I purchased this plant several years ago and was amazed at the large bright white blooms. I built a large container (4'X4') for it but the second year it had lousy looking blooms and got less impressive after that. This year it didn't bloom at all in the spring, so I transplanted it to the ground and also mixed some rich compost in the soil. Well, I waited to see if the 95 degree heat would do it in, but it survived. And were we astonished when the first bloom started to open on the day of Senator Ted Kennedy's funeral. We thought possibly there was a message there, maybe JFK was happy to be reunited with his brother or something.
On Jun 10, 2009, monniemon from Lansdale, PA wrote:
I purchased JFK at local store. It was kinda slow to take off but after the first fertilizing it began to bud, and what a beauty it is. Very large double blooms of 5" in size. I had a little bs but nothing that stopped the plant form blooming.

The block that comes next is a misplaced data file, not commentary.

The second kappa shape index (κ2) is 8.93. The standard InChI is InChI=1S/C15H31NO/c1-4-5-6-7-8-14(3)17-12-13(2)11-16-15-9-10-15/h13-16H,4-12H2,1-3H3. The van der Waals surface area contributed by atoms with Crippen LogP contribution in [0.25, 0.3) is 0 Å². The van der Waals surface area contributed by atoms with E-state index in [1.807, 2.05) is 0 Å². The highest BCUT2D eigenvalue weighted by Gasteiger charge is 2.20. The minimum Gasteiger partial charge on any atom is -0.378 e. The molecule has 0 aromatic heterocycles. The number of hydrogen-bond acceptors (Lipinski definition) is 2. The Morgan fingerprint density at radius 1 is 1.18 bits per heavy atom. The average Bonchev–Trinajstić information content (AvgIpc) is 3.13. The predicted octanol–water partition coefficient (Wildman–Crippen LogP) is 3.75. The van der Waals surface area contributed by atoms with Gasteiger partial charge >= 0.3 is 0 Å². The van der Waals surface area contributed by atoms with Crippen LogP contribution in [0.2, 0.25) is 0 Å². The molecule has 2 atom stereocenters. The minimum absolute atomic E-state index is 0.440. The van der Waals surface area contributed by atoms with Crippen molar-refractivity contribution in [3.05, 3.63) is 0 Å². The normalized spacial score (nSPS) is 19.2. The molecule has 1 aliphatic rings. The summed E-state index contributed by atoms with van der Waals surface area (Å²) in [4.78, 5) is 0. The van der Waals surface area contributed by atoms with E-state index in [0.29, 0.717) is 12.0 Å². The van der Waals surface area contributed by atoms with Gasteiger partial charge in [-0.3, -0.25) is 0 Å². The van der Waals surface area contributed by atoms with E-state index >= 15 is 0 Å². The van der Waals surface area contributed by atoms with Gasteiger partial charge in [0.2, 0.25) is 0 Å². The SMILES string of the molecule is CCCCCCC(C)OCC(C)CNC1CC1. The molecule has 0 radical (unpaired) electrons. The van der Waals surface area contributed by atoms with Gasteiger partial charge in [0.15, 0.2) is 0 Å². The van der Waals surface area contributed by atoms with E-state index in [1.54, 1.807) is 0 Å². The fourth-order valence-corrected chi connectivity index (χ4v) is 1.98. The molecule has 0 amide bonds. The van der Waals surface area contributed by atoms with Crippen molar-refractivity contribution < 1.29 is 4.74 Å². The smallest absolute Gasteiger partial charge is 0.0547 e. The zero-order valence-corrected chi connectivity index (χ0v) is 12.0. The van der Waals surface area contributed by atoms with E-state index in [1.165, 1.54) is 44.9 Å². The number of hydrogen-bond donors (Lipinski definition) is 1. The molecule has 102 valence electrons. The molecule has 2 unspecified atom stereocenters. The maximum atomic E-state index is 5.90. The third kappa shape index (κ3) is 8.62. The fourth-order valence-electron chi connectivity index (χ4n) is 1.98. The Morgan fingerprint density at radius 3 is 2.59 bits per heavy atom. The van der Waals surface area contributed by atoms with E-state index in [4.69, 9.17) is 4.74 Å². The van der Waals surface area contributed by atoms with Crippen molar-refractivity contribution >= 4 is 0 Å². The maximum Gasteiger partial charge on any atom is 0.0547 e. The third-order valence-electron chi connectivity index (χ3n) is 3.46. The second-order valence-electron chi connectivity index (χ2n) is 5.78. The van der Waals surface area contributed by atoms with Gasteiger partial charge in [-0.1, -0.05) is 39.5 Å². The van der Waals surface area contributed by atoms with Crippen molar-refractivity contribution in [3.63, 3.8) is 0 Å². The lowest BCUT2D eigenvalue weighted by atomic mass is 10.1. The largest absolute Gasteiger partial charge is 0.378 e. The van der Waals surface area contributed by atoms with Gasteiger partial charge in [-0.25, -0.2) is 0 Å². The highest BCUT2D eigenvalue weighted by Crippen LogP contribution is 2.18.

The growing habit of the rose is a little strange to me, it has two or three buds on one stem like a grandiflora, but the blooms are still very large, can't take my eyes off of this one. I did notice that it tends to wilt in 85 degree wheather, to solve this problem i purchased Wilt Pruf, and since using this product JKF has stopped wilting. We will see how JFK survives the winter here in zone 6
I planted a grafted grade #1 J.F.K. this year in April in full sun. For over two months it did NOTHING! I was going to give it another couple of months to atleast see some new growth or I was going to toss it...So glad I didn't. Although it was the last to bloom in my gardent this year,it has shot out of the ground is already over 4 ft. tall. It has consitently produced one beautiful flush of large white flowers after another. It has proved itself to be very reliable and a very good cut flower. It has stayed clean with very little spraying, even when other roses had BS around it. I wouldn't be without it! Can't wait to see what it does next year!
On Apr 5, 2008, shuggins from Houston, TX (Zone 9b) wrote: